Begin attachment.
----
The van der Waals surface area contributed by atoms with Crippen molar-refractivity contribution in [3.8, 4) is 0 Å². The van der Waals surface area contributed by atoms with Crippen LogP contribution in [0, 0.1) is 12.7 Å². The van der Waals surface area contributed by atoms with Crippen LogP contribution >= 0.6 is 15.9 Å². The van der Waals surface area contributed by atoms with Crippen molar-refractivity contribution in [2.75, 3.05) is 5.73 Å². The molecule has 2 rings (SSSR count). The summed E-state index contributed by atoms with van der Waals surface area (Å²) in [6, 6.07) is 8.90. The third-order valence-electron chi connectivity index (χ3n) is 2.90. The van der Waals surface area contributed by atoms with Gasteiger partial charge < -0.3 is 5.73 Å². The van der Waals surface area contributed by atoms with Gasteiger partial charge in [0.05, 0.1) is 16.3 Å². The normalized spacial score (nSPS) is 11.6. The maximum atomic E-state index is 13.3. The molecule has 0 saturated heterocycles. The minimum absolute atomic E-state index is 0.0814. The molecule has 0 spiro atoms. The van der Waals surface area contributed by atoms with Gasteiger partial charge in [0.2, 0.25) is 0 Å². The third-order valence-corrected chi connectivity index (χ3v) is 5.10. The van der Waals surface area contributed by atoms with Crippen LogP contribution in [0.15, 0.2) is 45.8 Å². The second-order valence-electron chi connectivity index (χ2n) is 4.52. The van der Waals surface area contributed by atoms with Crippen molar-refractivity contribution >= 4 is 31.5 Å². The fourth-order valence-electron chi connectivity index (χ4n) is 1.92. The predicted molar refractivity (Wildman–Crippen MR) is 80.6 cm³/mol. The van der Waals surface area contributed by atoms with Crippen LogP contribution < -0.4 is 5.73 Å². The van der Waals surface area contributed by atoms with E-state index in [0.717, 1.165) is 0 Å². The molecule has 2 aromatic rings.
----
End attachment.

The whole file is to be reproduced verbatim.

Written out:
The van der Waals surface area contributed by atoms with Crippen molar-refractivity contribution in [3.8, 4) is 0 Å². The van der Waals surface area contributed by atoms with Crippen LogP contribution in [0, 0.1) is 12.7 Å². The van der Waals surface area contributed by atoms with Crippen LogP contribution >= 0.6 is 15.9 Å². The van der Waals surface area contributed by atoms with Crippen molar-refractivity contribution in [2.75, 3.05) is 5.73 Å². The molecule has 2 rings (SSSR count). The summed E-state index contributed by atoms with van der Waals surface area (Å²) in [6, 6.07) is 8.90. The third-order valence-electron chi connectivity index (χ3n) is 2.90. The van der Waals surface area contributed by atoms with Gasteiger partial charge < -0.3 is 5.73 Å². The van der Waals surface area contributed by atoms with Gasteiger partial charge in [0.05, 0.1) is 16.3 Å². The normalized spacial score (nSPS) is 11.6. The maximum atomic E-state index is 13.3. The molecule has 0 saturated heterocycles. The minimum absolute atomic E-state index is 0.0814. The molecule has 0 spiro atoms. The van der Waals surface area contributed by atoms with Gasteiger partial charge in [0.2, 0.25) is 0 Å². The third-order valence-corrected chi connectivity index (χ3v) is 5.10. The van der Waals surface area contributed by atoms with Crippen LogP contribution in [0.15, 0.2) is 45.8 Å². The second-order valence-electron chi connectivity index (χ2n) is 4.52. The van der Waals surface area contributed by atoms with Crippen molar-refractivity contribution >= 4 is 31.5 Å². The fourth-order valence-electron chi connectivity index (χ4n) is 1.92. The predicted molar refractivity (Wildman–Crippen MR) is 80.6 cm³/mol. The van der Waals surface area contributed by atoms with Crippen LogP contribution < -0.4 is 5.73 Å². The van der Waals surface area contributed by atoms with E-state index in [0.717, 1.165) is 0 Å². The molecule has 2 aromatic rings.